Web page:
By this time we were entering the flea market. I looked up at the first table we came to and stopped in my tracks.
Arrayed on the table were a few hundred owl figurines. There were wooden owls, metal owls, owls carved from stone and jade, owls made of colored glass, owl bookends, owl ashtrays and owl lamp stands. The German guy who ran the stand must have thought it was his lucky day. Here was this American, who didn't even know the German world for owl, suddenly buying up much of his stock. I got about 15 different owls that morning.
Ever since that day, with increasing discrimination, I've hunted for owl-themed merchandise at any secondhand store I happen into. For Christmases and birthdays, my wife and daughter invariably give me something owl-related. I have owl cuff links, an owl tiepin and a wonderfully informative book by Desmond Morris titled, simply, Owl. From the shelves of the room I'm writing this in, these owls stare down at me. I keep them around to remind myself of the dream.
Of course, there's a perfectly rational explanation for all of this. I was in the middle of writing a long and difficult book when I had my dream. My unconscious, processing the anxiety of my waking life, sent me the owl as a kind of psychic Zoloft. The owl is sacred to Athena, goddess of wisdom. Traditionally, the owl represents vigilance, knowledge and sagacity. Morris tells us that, for the ancient Greeks, the appearance of an owl was a good omen.
Likewise, my happening upon all those flea-market owls isn't that remarkable. As I've since learned from my collecting habit, there are always owl figurines for sale at flea markets. I'd just never noticed them before. That's how coincidence works: The signs from God people are always claiming to find are really a function of their own brain's selecting, from the myriad objects in the world, those that cohere to the story they're telling themselves.
All right. But explain this to me. We now jump forward 10 years. I'm living in Princeton, New Jersey, writing the last chapters of my recent novel "The Marriage Plot." It's winter, and my editor has given me until the end of the year to hand the book in. Working day and night, I soon reach a state of anxiety at least as great as the one I suffered in Berlin.
In this predicament, lying in bed late one night, sleepless with worry, I hear what sounds like an owl outside my bedroom window. An owl, hooting. Of course I think I'm imagining it. It's probably some other kind of bird, or not a bird at all. But the next night, it returns. Then a week later. Next, a few days after that. Finally, I go on YouTube, type "hooting owls" and am rewarded with a video of an owl that sounds exactly like the one I'm listening to in the darkness. A great horned owl. Indigenous to New Jersey.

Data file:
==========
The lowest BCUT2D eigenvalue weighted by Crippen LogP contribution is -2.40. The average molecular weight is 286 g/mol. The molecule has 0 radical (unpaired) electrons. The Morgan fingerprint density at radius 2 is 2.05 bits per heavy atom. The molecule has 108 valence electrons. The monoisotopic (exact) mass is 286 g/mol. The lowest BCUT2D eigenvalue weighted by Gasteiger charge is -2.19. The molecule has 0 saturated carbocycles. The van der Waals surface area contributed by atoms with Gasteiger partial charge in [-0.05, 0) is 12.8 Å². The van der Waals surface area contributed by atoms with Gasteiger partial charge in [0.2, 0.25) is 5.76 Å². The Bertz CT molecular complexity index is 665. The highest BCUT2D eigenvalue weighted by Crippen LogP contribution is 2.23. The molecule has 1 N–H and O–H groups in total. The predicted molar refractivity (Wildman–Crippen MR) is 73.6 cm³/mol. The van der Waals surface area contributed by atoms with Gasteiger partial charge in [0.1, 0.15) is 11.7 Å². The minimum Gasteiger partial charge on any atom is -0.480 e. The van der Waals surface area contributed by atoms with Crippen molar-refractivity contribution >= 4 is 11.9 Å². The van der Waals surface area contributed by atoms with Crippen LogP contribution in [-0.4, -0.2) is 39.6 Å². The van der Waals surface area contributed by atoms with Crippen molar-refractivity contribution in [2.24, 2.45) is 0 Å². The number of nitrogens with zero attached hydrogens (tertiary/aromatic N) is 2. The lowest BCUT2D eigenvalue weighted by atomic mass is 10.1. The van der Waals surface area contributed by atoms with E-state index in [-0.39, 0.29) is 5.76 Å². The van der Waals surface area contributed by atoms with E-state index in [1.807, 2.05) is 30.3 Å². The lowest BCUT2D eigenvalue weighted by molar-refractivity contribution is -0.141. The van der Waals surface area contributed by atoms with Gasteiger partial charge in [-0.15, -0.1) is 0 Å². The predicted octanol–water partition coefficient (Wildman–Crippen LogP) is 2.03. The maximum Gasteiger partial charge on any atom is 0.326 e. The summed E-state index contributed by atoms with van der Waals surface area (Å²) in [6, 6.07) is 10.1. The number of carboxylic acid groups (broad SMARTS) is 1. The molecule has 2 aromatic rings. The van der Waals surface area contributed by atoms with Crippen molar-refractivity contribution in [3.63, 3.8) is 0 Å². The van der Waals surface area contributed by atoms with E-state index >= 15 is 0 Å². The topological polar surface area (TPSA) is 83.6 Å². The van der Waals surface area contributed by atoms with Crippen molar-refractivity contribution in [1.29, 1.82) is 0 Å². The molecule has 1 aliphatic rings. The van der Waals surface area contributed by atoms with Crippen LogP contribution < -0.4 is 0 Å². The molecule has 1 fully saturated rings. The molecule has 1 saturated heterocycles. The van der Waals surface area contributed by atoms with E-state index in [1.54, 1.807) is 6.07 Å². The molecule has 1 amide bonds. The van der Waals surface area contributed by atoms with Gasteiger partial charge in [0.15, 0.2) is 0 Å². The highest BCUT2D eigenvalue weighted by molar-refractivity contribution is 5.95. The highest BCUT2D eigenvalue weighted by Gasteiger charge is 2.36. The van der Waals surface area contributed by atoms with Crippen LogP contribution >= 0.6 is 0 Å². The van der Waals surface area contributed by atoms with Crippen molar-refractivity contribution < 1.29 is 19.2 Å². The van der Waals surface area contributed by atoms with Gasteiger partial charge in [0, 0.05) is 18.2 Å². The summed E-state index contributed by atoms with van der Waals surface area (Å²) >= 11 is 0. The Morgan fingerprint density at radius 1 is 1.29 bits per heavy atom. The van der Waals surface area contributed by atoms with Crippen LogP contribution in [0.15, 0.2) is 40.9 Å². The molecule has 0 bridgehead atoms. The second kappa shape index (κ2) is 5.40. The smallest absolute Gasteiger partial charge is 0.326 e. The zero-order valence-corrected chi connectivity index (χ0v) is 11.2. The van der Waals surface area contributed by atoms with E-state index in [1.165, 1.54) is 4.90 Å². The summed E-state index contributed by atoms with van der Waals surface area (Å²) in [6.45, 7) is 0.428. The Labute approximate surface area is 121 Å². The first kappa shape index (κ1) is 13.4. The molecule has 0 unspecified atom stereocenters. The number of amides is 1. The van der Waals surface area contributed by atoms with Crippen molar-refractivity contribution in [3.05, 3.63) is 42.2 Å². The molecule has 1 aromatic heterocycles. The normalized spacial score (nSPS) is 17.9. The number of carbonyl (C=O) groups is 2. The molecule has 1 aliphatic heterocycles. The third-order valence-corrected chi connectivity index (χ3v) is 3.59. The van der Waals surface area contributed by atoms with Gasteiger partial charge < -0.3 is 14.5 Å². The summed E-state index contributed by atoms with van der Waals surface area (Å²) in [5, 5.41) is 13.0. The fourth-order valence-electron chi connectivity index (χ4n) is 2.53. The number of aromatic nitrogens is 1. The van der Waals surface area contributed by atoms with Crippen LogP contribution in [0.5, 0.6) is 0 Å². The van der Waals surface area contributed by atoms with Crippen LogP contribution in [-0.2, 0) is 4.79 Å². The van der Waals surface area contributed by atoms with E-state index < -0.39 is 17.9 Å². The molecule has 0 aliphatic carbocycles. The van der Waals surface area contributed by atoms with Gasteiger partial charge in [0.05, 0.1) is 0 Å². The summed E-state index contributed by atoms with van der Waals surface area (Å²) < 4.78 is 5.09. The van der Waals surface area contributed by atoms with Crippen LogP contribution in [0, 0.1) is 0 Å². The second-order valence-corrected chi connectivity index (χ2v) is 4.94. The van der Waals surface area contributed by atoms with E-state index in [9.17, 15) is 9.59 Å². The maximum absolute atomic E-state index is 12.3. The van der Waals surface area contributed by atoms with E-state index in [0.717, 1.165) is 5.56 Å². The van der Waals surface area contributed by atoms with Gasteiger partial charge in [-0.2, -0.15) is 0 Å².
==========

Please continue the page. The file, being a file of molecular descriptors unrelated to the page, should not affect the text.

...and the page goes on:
It's real. And it's right outside my bedroom window.
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For two straight months, as I finished "The Marriage Plot," the owl visited me. As soon as I handed in the book, the owl vanished, so far for good. Did I believe Athena sent it? No. Still, it wasn't a dream owl this time but a living one, and lying in bed at night, listening to its cry in the frigid air, I couldn't help feeling encouraged, feeling that the owl was on my side.
In the end, whether my owls came from my unconscious, at the prompting of the universe, or due to a migratory pattern doesn't matter. What matters is that the experience—both of my dream owl and the living one outside my window—arrived at the point I needed it, and helped me persevere.
In the midst of my skeptical, cynical, often pessimistic nature exists a slender capacity to believe, if only temporarily, in a guiding, unseen power, and whenever this happens, I go with it. That's what inspiration is. You don't get it from the gods. You make it. The owl at my window was just a bird, after all, trying to get through the winter. The owl in my dream was my own creation. It was me, breathing into myself, in order to breathe out again in a flow of words.